Thursday, May 25, 3-6pm
Seminar Room of the Simpson Center for the Humanities
We’ll hear about the following terrific projects from students completing the Textual and Digital Studies certificate. Refreshments will be served.
Ashlyn Higareda (MLIS) and Melissa Fallon (MLIS)
Petals and Pages: A Blooming Analysis of Floral Illuminations in Medieval Manuscripts
Our project will involve a comprehensive analysis of flora in illuminated manuscripts from various regions and within the medieval era. To achieve our research goals, we will draw on a range of scholarly sources, including manuscripts, art history texts, and cultural studies literature. By analyzing the specific ways in which floral illuminations are used in different manuscripts and the potential effects they may have on readership, we hope to contribute to a deeper understanding of the intricate relationship between text, image, and reader experience in medieval manuscripts. Ultimately, our project aims to showcase the beauty and complexity of these fascinating illustrations, while also shedding new light on their role in shaping the world of medieval literature and art.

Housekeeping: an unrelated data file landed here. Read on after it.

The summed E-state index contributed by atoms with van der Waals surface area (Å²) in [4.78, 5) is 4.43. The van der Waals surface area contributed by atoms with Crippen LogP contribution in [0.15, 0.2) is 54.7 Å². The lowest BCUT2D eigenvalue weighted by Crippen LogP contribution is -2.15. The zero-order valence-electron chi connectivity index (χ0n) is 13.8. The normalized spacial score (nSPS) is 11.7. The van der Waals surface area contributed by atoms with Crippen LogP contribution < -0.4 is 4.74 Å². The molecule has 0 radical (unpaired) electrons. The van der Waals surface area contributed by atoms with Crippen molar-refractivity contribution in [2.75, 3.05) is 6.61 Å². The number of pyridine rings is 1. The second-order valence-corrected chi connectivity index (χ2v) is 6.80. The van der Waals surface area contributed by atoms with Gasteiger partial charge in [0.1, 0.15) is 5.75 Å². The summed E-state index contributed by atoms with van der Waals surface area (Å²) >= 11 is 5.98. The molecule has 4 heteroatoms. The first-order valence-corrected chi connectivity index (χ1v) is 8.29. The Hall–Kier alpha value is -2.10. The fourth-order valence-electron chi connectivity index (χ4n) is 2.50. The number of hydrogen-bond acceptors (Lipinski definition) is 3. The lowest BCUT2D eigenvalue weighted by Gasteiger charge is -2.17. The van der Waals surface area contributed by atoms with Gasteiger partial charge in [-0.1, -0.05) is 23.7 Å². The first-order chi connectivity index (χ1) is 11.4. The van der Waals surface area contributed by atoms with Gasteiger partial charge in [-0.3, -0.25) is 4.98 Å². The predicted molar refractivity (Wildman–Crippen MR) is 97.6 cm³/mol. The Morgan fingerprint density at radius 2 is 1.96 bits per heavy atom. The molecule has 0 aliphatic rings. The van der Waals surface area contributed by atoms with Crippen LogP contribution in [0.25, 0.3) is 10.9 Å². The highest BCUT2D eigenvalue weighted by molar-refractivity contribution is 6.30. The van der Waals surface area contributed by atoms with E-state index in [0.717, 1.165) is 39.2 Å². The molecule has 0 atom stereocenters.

Amelia Lehosit (PhD, English)
The Mere Wife’s Kingdom
The majority of individuals who experience the Old English epic Beowulf will do so through a translation. While Old English scholars rightfully have prioritized studying the Old English original text, few have explored the translation tradition of Beowulf and how translation affects readers’ understanding of the poem. The Mere Wife’s Kingdom is a digital project that explores the nuances of Old English translation by comparing how a variety of translators approach the battle between Beowulf and Grendel’s Mother.
Emily Klemkow (MLIS)
Scottish Romance: temporary stardom or permanent fame
This project will look at the impact of Scottish romance novels on the perception of Scotland and Scottish culture. Taking the total number of book published under the realm of Scottish romance the project will discover the impacts of these books on a Scottish tourism and culture.
Kenzie Brown (MLIS) and Eric Flores (MLIS)
‘To Be Used and Enjoyed’: Unveiling the Seattle Archdiocese Archives
We catalogued 300 rare books in the Seattle Archdiocese Archives for the purpose of discoverability and accessibility. Additionally, we created an online exhibit featuring books that exemplify the types of materials in the collection. We will expound on our process of cataloguing the collection and presenting it digitally.